The tabloid shame. The canceled contracts. The endless interviews with common gutter trash that lasted a lot longer than Andy Warhol’s 15-minute rule. A Viking princess’s driveway rage that proved she was pretty damn effective with Thor’s hammer, too, given provocation.
A failed marriage and divorce no different than the marital failures of millions of American families, except that they happened on the microscope slide of the most famous sportsman of his generation. A man too talented and rich to have his clay feet stripped of sponsored shoes and dragged through the mud with anything less than a Macy’s Day parade of national glare.
Because like his golf shots, even his grandest failings are worth millions of dollars as spectator sport and circus sideshow in a faustian bargain of bartered soul and internet eyeballs.
And all those brutal moments of struggle and lost art on the golf course, where it was painfully obvious to the world that the magic of genius had either taken leave forever, or was layered over too thickly with the pain of life and body to ever emerge again in the way we had watched it. And savored it. And known it for what it was.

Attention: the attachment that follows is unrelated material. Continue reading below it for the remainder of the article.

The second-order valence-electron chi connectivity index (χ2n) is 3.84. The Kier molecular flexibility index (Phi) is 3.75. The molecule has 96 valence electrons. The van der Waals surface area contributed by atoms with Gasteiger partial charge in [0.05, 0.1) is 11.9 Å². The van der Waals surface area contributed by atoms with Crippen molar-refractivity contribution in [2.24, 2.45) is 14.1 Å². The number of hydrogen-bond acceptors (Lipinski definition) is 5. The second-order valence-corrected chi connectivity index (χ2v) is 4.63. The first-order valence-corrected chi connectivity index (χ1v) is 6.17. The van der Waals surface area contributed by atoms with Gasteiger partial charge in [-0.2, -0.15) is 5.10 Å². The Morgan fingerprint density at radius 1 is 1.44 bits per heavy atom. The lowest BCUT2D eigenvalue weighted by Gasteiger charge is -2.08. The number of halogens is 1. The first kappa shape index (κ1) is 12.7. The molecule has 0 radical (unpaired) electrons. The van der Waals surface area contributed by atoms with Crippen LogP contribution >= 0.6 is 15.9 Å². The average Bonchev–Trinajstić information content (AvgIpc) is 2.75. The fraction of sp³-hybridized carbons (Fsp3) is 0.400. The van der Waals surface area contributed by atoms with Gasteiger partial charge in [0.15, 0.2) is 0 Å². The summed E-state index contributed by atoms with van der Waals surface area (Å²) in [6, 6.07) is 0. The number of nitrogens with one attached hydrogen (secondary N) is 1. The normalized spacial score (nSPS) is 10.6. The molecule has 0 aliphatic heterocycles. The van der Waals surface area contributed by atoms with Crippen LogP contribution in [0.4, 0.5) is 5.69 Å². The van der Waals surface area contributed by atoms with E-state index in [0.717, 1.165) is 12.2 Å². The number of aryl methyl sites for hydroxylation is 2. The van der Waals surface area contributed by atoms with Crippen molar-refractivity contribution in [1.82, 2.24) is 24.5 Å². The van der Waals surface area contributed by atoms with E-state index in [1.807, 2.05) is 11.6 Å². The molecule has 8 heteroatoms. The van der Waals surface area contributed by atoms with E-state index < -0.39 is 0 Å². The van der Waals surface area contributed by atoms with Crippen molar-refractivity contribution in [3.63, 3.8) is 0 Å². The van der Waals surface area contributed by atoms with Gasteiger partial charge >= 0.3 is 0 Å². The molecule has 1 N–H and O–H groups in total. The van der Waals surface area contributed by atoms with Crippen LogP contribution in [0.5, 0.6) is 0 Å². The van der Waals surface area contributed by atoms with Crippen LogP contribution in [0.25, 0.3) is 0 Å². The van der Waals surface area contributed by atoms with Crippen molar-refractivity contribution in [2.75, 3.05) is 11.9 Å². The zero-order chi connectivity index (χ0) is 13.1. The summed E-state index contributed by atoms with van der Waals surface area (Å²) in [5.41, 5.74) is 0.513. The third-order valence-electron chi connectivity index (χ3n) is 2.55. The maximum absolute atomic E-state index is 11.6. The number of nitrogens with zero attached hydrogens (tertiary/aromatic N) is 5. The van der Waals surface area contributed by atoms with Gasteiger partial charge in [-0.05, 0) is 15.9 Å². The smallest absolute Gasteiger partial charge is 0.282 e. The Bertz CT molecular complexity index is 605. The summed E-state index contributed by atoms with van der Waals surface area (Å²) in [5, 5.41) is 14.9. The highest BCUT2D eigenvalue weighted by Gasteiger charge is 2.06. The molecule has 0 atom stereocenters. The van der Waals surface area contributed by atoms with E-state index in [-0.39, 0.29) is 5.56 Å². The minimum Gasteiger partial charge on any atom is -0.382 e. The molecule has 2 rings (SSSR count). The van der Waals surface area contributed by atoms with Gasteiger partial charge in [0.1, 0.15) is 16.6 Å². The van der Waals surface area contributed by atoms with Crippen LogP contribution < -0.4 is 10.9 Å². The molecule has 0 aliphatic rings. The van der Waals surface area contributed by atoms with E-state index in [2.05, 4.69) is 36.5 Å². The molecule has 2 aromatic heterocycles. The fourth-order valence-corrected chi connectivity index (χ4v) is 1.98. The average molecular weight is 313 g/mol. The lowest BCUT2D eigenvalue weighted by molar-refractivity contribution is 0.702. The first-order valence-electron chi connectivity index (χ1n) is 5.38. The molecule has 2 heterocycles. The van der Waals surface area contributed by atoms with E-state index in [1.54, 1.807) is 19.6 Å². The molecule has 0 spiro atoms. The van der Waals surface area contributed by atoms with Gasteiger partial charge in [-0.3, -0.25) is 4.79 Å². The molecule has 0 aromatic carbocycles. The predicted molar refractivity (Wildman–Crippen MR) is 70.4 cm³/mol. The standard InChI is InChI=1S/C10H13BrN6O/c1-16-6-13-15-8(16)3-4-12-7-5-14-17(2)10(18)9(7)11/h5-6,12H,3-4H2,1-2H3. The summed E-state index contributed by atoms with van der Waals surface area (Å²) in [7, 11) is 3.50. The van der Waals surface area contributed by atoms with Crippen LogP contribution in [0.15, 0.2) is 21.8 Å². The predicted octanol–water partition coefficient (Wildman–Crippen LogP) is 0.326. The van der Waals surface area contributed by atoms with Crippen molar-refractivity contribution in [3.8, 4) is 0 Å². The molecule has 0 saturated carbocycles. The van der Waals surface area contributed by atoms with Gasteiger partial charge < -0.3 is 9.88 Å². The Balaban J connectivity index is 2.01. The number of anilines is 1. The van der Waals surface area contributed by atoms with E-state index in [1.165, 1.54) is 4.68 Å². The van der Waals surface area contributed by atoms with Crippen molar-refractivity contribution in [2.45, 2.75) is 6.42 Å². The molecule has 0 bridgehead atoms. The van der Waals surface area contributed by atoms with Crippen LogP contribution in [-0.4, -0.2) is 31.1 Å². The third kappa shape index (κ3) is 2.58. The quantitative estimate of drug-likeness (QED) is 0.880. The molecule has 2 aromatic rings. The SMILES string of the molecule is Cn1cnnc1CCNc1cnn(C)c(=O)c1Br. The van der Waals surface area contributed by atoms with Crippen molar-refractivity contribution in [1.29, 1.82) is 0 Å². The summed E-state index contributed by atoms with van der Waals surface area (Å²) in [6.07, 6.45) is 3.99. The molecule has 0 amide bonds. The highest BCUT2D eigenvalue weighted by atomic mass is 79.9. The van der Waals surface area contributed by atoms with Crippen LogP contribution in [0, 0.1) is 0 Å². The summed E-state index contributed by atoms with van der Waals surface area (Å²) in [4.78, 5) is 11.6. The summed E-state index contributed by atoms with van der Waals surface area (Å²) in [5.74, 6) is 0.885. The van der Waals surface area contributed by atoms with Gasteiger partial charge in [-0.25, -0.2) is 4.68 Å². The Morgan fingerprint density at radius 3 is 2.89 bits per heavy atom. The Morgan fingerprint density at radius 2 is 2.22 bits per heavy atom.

Pure genius, given proper due.
It was in those desperate times of struggle when I wondered if what we were watching again was that all too common hallmark of virtuosity that afflicts so many of the true geniuses of the human record. A bent toward package deal self destruction and tortured psychology that makes it seem as if the weight of those with special gifts leaves them embarrassed of their own greatness, subconsciously crushed and searching for ways to escape what they were born to be, if only to ease the crushing volume that thrums constantly between their ears, driving them onward in the constant pelting milieu of expectation, burden of unfulfilled potential and the demons of self-knowledge that dance hand in hand with muse and serpent on the canyon’s edge of plunging madness.
A dance with the devil to kill “The Gift,” if only to be done with the insanity that accompanies it.
And so it is for Tiger, or Mozart, or Beethoven, or Shakespeare. Each time they brandish their trade, a world of spectators take their seats for mere moments, demanding with ticket stubs clenched, to witness captured lightning of the command performance of the symphony’s roar.